Are You Interested in a Murder?

Mark Olden, Murder in Notting Hill

Zero Books, 196pp, £11.99, ISBN 9781846945366

reviewed by John Green

‘Sunday May 17 1959. It was late when the phone rang at the Sunday Express. Frank Draper, a junior reporter on the night shift, reached for it. When he was interviewed by the police five weeks later, this was how he described the conversation that followed; “Are you interested in a murder?”’ That’s how Mark Olden’s investigative Odyssey begins. It could be the opening of a classic detective novel, but this is no fiction.

On that early summer day, a young Antiguan carpenter called Kelso Cochrane was stabbed to death on his way home in Notting Hill. Only a year previously the infamous race riots had given the area a new notoriety. Cochrane’s name, like that of the murdered teenager Stephen Lawrence in 1993, soon became symbolic for the state of race relations in Britain as well as a rallying focus for campaigns to free Britain of race hate.

Kelso Cochrane’s murderers were never caught. Mark Olden, TV producer and writer, undertook the arduous task of trying to do what the police failed to: discover the truth about his murder. He had already made an investigative documentary about Cochrane’s killing for the BBC, but with this book he has now turned that into a more in-depth analysis. It is a compelling read and, like any good detective story, follows a riveting forensic trail. However, Olden does not just tell the story of a murder, but places Kelso’s killing within a vividly painted social and political context: of Rachman’s infamous slum landlordism in the area, in the wake of the Conservatives’ abolition of regulated rents, of police corruption, of youth unemployment and a heady mix of new black immigration into an already volatile social milieu.

As with many killings of black people before and since that of Kelso Cochrane, many black people believe that if these murder victims had been white, then the investigations would have been pursued with vigour and more prosecutions would have followed. The chief investigator on Cochrane’s case was Ian Forbes-Leith – an ex-RAF officer who wore a bowler hat to work and whose very traditional, upper crust background seemed particularly unsuitable for an investigator put to work in a deprived working class area of which he would have little understanding.

While much has changed in Britain since the late fifties – Britain as a multi-cultural society is now accepted by all, bar a marginal few, and the police have undergone serious race relations training – a latent racism is still deeply embedded in the psyche of our society. A deterioration of the present economic crisis, rising unemployment and an exacerbated housing shortage could at any time, one feels, awaken that atavistic racism.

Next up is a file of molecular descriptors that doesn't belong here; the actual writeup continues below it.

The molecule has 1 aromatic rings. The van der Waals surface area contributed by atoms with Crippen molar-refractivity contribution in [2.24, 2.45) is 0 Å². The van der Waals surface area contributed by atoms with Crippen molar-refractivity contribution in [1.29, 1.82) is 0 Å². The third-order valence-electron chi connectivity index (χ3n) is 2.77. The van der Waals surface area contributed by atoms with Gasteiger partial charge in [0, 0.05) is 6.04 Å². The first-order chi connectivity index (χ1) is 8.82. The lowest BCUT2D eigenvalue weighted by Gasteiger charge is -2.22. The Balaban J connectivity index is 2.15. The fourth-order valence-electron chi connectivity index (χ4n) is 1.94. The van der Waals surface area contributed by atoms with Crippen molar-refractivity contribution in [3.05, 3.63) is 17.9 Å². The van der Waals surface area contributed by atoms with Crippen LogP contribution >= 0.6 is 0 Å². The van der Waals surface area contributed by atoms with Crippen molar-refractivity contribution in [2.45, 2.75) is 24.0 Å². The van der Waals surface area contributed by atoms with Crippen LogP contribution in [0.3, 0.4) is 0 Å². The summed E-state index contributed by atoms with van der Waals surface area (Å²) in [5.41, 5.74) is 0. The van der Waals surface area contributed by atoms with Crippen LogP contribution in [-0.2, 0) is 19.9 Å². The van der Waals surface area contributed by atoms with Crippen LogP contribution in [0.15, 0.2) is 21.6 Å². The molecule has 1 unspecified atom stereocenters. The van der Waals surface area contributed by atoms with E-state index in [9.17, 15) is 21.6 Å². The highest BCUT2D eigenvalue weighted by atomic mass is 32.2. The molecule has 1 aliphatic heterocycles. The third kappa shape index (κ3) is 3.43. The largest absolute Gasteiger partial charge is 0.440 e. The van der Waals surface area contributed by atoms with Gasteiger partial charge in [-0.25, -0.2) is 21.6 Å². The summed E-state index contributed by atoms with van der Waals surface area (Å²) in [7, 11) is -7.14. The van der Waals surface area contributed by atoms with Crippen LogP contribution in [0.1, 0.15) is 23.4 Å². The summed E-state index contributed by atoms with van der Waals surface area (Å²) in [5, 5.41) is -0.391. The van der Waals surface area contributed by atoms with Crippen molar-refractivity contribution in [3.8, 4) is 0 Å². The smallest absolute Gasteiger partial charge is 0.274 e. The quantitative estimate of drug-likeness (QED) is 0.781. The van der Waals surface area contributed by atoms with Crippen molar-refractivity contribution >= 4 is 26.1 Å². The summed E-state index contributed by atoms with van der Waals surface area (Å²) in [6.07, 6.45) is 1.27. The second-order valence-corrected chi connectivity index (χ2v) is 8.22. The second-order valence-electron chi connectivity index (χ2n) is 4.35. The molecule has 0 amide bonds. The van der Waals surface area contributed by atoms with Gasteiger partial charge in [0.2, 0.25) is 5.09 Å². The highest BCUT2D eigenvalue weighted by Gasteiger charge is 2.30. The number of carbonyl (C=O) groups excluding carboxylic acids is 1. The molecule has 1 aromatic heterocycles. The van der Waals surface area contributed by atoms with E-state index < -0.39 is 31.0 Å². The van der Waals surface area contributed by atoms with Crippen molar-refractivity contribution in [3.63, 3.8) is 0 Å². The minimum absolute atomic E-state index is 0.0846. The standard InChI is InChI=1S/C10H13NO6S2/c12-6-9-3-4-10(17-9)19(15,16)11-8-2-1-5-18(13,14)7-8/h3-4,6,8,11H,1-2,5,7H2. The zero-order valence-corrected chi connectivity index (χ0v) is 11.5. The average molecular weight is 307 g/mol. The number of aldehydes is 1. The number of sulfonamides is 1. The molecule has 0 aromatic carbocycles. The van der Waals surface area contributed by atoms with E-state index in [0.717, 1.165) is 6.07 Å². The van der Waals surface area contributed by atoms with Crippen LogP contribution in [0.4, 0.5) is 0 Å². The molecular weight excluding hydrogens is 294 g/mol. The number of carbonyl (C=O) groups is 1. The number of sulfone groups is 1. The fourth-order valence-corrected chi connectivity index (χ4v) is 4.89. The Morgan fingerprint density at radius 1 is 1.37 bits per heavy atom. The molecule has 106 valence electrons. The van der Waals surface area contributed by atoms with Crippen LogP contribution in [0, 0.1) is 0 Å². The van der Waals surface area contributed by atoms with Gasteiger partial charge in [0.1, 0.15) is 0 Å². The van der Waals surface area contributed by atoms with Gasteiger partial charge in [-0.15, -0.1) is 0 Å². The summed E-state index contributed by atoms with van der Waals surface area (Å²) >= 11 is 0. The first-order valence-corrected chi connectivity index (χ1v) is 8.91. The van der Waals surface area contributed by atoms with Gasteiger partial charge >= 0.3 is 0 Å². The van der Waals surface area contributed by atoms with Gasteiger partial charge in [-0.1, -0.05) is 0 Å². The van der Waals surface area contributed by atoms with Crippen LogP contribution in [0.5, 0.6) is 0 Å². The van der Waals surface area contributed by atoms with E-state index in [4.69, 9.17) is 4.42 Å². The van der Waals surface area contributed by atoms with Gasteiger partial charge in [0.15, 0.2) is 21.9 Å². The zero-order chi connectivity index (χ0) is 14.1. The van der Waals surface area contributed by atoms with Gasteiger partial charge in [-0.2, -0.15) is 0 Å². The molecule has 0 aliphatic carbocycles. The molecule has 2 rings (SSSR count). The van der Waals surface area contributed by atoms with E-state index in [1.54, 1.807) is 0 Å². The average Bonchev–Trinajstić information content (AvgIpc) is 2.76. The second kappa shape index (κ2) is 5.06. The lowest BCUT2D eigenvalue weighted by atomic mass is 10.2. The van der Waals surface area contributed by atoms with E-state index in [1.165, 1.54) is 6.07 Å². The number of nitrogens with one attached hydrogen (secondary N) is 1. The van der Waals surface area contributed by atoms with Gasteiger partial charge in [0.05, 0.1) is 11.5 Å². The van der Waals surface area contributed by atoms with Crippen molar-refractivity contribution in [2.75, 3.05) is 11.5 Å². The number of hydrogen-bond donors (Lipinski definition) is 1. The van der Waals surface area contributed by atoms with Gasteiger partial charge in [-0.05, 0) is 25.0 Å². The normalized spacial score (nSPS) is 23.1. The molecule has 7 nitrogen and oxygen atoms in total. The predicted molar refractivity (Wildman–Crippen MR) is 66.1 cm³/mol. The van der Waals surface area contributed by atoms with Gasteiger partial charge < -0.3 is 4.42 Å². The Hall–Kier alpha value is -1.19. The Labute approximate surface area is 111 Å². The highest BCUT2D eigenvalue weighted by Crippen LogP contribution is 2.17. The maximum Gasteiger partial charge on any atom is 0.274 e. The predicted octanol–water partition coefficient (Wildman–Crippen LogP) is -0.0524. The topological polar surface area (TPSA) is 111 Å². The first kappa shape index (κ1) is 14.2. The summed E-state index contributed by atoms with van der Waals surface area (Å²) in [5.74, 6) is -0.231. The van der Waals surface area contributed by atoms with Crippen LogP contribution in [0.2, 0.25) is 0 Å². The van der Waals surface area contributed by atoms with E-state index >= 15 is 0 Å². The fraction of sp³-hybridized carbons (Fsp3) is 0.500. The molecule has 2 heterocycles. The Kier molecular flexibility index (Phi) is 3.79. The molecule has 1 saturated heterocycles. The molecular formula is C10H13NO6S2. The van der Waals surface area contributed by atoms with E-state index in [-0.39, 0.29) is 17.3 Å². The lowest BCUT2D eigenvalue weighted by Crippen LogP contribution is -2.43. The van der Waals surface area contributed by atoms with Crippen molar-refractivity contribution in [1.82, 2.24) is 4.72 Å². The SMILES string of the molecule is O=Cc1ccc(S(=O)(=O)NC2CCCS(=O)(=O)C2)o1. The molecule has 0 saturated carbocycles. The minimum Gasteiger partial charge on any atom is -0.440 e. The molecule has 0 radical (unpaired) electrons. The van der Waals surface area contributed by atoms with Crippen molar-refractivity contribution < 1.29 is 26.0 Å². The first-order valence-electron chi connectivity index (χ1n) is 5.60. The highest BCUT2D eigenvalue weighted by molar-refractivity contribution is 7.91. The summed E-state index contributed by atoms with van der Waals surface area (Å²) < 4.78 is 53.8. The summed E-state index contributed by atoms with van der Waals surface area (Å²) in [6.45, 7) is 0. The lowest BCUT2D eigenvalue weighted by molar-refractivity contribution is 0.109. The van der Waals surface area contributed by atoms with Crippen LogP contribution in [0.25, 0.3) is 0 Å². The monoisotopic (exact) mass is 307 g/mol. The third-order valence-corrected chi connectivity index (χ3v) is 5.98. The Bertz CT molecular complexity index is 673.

Interestingly it was the Labour MP, Barbara Castle, who immediately spotted a possible connection between this racist killing and the treatment of Mau Mau detainees in Kenya: ‘If the British people are going to allow those responsible for the beating of 11 detainees to death in the Hola concentration camp in Kenya to go untraced and unpunished we shall have given the green light to every “nigger- baiting” Teddy Boy in Notting Hill,’ she said. Does that not resonate with Iraq and Afghanistan today, as well as the recent demands for compensation by Kenyan victims of Britain’s imperial brutality in the fifties?

At times, as Olden’s investigation proceeds, it reads as if he were really talking about today. Payment of the police by the media is not apparently, as some may believe, a recent issue. Olden’s investigation reveals corrupt and intimate liaison between top police officers and the media; there was also a refusal by the authorities to see this murder as racially motivated and a political elite was desperately trying to put a lid back on the tinderbox. Political myopia is also something common to most governing elites. Olden illustrates how deprivation, unemployment and disaffection by sections of white working class youth fuelled racial hatred and played into the hands of Moseley’s resurgent fascists and Colin Jordan’s abhorrent White Defence League.

Olden also shows how a small anti-racist movement was active even then, led by such figures as the black Communist Claudia Jones. He illustrates how the Conservative government, in cahoots with right wing Caribbean Uncle Toms, attempted to smear the left anti-racist campaign rather than damn the right over Kelso’s death. While Olden can’t quite prove who the murderer was – many witnesses had died in the meantime, including the prime suspect – the reader is left in little doubt as to his identity. This book is not simply a look back at the past, but a useful historical document that still has resonances for us today.